Brain Mind Center

Mechanisms of Brain Disturbances

The brain's main function is to track desirable molecules in the environment and cause them to flow through the body. Since the brain is the organ of the mind, molecular influences on the brain are manifested as mental influences. We can assume that if a person's brain gets the right signals from inhaled and ingested chemicals, then he or she will remain on a stable, adaptive course. If, on the other hand, the wrong signals are received from the ingested chemicals, then he or she follows a wobbly course, unstable and maladaptive. Mind-brain-body is one, interacting, whole-system. Disturbances in mental states have physical causes - cellular, biochemical dysfunctions. Food, as body-input, is the molecular substrate of body-mind, the foundation level, which permits or denies healthy function at higher levels of integration.

Without a healthy body-input, mental health is an impossible goal. People tend be unrealistic about what substances they can safely ingest, inhale and inject into their bodies. Alcohol and other chemicals easily and profoundly affect their mind. They believe that they are tougher than they really are.

One of the common causes of misunderstanding human behavior is ignorance of food and environmental chemicals that affect brain function. The bad chemicals come from many directions in the food, air, water, from a street vendor, from a pharmacy, from a pub, from a cafe, from a health food store, from a friend, from an enemy, from an unknown donor who lives thousands of miles away. Workplace exposures to neurotoxic chemicals are perhaps the most obvious neurotoxic events and are somewhat regulated by government agencies in the US and Canada.

Bad chemicals can disturb brain function in entire populations. Bad chemicals are more powerful than good intentions and good ideas unless the good idea is to remove the bad chemicals from the environment. Behavioral adaptation to environment is intermeshed with molecular adaptation. This means that mind and body interact with environment as a single integrated unit. Molecular events are more likely to determine mindbodybrain events than mental or behavioral events are likely to determine molecular events.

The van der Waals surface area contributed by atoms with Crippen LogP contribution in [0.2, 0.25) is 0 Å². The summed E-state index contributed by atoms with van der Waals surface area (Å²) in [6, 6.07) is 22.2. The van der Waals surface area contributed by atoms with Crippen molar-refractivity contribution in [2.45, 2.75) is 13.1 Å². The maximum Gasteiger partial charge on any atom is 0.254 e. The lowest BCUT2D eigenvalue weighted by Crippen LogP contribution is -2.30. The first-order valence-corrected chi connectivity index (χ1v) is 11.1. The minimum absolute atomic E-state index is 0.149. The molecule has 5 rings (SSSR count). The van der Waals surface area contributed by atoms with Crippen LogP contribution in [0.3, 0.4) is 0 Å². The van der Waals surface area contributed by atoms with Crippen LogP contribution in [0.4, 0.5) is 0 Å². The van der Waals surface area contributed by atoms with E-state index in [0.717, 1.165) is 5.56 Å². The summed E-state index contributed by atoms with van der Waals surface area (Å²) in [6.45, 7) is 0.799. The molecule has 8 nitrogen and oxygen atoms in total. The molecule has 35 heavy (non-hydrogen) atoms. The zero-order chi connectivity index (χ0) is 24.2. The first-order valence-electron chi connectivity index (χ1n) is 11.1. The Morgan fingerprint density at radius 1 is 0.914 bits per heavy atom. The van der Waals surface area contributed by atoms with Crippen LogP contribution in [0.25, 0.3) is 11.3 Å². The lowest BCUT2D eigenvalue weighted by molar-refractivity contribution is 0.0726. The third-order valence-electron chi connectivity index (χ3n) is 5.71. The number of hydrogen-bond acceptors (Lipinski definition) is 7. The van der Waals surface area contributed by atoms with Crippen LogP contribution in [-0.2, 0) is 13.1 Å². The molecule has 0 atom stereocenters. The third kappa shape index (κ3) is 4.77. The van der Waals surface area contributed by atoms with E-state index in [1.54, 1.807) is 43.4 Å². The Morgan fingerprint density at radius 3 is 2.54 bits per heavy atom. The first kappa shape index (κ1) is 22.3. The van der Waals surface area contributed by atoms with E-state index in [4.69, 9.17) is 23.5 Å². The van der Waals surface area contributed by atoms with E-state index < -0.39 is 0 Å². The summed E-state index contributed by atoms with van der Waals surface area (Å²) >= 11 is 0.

The food supply is critically important to brain function. There are many ideas which link food ingestion and the environment to brain dysfunction and disease. We can ask some simple questions to inspire further inquiry, such as: Are mental and neurological diseases diet related?

Are the victims deficient in critical nutrients, or poisoned by excesses of nutrients? Are some dementias caused by the toxicity of food additives, pesticides and/or food contaminants? Do these diseases combine food toxicity and food allergy and emerge slowly in complex combinations? Do the most afflicted people drink more alcoholic beverages, tea, and coffee; eat more fast foods, cheese, bread, or meat? Where do they live? What environmental toxins are common in their food, water and air?

These and related questions about diet and disease have seldom been answered in terms of meaningful research; however, there are a thousand clues in the research literature which point to diverse problems and many potential solutions . My experience with food-related psychopathology suggests that modern diets are probably responsible for cerebrovascular disease, most strokes, all diabetic neuropathies, some learning and behavioral problems in children, some mental illness, some depressions, some dementias and some neurological disease of unknown origin. The mechanisms are of these disorders are multiple and complex.

Patients with delayed pattern food allergy (as I define it) often present with neurological symptoms, especially memory loss, lack of concentration, emotional instability, motor and perceptual problems. Many of these people functioned in an adaptive dysfunctional state for many years. Some may hold responsible jobs. Their slowly increasing cognitive disability was concealed or overlooked by family, friends, co-workers, and by the patients themselves.

Here is a short check list for identifying food-related problems:

  1. Nutrient Deficiencies Nutrient Excesses
  2. Nutrient Disproportion Toxic Effects
  3. Metabolic Diseases Food Allergy
  4. Proteins, Peptides Food Additives
  5. Colon Metabolites Food Contaminants

Listen to an overview of brain dysfunction

Further reading: Neuroscience Notes, Intelligence and Learning, Language & Thinking

Persona Digital

Persona Digital Books is the publisher of The Human Brain, Neuroscience Notes, Intelligence & Learning and related books. Three books are available as print editions for mail delivery. All books are available as eBooks for download (PDF files).

Alpha Online Orders... Logon or Create Account | Order Help